Greetings! As we wind down from Summer and enjoy the Fall like weather that seemed to come a month early in the Northeast, I wanted to take a moment to play catch up on a few things as I prepare to release some new content on the Main Line tour of the former Pennsylvania Railroad. We left off in southeastern Lancaster County chronicling the Main Line and Atglen & Susquehanna Branch as they approach the Chester County line along the South Valley Hills. Before I get started on new content, I figured it might be fun to put together a post recapping some of the articles that lead up the current position in the series since they have spread out over two years! 


On the Main Line

Looking west into Eby's curve the railroad traverses a fill across the timeless Amish farmland as it enters the Pequea Valley. The curve used to host four main tracks like much of the main line, but much of the heavy tonnage would be diverted away from this segment after the  Atglen & Susquehanna branch opened in 1906. 

Looking west into Eby's curve the railroad traverses a fill across the timeless Amish farmland as it enters the Pequea Valley. The curve used to host four main tracks like much of the main line, but much of the heavy tonnage would be diverted away from this segment after the  Atglen & Susquehanna branch opened in 1906.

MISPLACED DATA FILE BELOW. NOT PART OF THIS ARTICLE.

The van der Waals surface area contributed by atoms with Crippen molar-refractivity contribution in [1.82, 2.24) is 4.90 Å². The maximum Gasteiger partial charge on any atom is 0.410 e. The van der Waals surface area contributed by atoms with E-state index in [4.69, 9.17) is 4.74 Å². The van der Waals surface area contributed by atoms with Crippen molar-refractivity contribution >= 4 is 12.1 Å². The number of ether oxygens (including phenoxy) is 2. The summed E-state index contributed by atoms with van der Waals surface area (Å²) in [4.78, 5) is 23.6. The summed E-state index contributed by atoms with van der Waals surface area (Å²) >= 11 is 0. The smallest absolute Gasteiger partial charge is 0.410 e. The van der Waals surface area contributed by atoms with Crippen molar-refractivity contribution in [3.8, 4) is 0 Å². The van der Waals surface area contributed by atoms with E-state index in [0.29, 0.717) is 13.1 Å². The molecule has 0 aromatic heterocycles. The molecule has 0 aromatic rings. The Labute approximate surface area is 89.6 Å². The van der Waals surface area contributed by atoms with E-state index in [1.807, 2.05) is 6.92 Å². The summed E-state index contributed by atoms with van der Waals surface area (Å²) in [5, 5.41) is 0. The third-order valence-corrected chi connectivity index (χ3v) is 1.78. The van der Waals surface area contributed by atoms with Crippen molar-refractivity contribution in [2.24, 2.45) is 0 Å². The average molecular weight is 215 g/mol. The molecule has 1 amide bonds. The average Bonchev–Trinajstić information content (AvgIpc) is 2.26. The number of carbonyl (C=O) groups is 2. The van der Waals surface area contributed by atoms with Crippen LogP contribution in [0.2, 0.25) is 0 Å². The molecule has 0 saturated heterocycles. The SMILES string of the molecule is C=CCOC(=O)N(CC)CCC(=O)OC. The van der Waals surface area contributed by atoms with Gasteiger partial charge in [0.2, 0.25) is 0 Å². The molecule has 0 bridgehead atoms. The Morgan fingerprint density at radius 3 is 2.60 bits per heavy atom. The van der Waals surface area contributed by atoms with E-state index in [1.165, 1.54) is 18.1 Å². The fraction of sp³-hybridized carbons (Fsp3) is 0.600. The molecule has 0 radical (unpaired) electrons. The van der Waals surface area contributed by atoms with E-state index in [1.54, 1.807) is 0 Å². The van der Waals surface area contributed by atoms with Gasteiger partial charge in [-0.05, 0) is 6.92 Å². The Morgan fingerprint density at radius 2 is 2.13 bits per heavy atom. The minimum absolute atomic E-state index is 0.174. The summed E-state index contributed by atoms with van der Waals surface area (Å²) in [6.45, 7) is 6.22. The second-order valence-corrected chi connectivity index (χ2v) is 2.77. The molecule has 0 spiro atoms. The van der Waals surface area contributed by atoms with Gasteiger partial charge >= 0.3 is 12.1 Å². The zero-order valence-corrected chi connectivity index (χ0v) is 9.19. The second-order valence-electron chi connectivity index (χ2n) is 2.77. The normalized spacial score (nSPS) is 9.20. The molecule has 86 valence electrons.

Crossing Mine Ridge | Passing through the pastoral Lancaster County landscape the eastbound ascent of Mine Ridge takes the PRR mainline around a series of reverse curves that carry the railroad over the 560’ summit dividing the Pequea and Chester Valleys. Gap, a quaint community whose history dates back to when William Penn visited the area late in the 1600’s is located at the crossroads of the Philadelphia & Lancaster Turnpike and the Newport Turnpike.